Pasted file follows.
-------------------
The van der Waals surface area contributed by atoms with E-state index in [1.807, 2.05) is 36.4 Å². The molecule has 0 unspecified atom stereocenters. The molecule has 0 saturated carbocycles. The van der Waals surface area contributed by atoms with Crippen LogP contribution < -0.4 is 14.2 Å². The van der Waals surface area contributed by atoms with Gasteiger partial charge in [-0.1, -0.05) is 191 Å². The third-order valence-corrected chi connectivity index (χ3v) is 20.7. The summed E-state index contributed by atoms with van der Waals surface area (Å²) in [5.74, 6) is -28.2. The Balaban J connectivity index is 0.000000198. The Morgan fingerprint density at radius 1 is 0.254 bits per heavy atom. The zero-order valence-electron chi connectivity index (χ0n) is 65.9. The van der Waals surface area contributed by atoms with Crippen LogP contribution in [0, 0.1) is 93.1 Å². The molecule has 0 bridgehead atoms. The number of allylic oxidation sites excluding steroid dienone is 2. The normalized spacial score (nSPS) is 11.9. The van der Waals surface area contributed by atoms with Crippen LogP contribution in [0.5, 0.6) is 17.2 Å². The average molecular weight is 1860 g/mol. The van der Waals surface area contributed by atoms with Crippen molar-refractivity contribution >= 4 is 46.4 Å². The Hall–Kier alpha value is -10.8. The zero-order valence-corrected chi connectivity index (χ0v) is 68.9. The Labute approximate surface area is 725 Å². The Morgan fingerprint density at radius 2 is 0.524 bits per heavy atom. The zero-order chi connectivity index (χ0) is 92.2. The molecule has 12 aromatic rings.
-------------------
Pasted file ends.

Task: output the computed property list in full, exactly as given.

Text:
The van der Waals surface area contributed by atoms with E-state index in [1.807, 2.05) is 36.4 Å². The molecule has 0 unspecified atom stereocenters. The molecule has 0 saturated carbocycles. The van der Waals surface area contributed by atoms with Crippen LogP contribution < -0.4 is 14.2 Å². The van der Waals surface area contributed by atoms with Gasteiger partial charge in [-0.1, -0.05) is 191 Å². The third-order valence-corrected chi connectivity index (χ3v) is 20.7. The summed E-state index contributed by atoms with van der Waals surface area (Å²) in [5.74, 6) is -28.2. The Balaban J connectivity index is 0.000000198. The Morgan fingerprint density at radius 1 is 0.254 bits per heavy atom. The zero-order valence-electron chi connectivity index (χ0n) is 65.9. The van der Waals surface area contributed by atoms with Crippen LogP contribution in [0, 0.1) is 93.1 Å². The molecule has 0 bridgehead atoms. The number of allylic oxidation sites excluding steroid dienone is 2. The normalized spacial score (nSPS) is 11.9. The van der Waals surface area contributed by atoms with Crippen LogP contribution in [0.5, 0.6) is 17.2 Å². The average molecular weight is 1860 g/mol. The van der Waals surface area contributed by atoms with Crippen molar-refractivity contribution >= 4 is 46.4 Å². The Hall–Kier alpha value is -10.8. The zero-order valence-corrected chi connectivity index (χ0v) is 68.9. The Labute approximate surface area is 725 Å². The Morgan fingerprint density at radius 2 is 0.524 bits per heavy atom. The zero-order chi connectivity index (χ0) is 92.2. The molecule has 12 aromatic rings.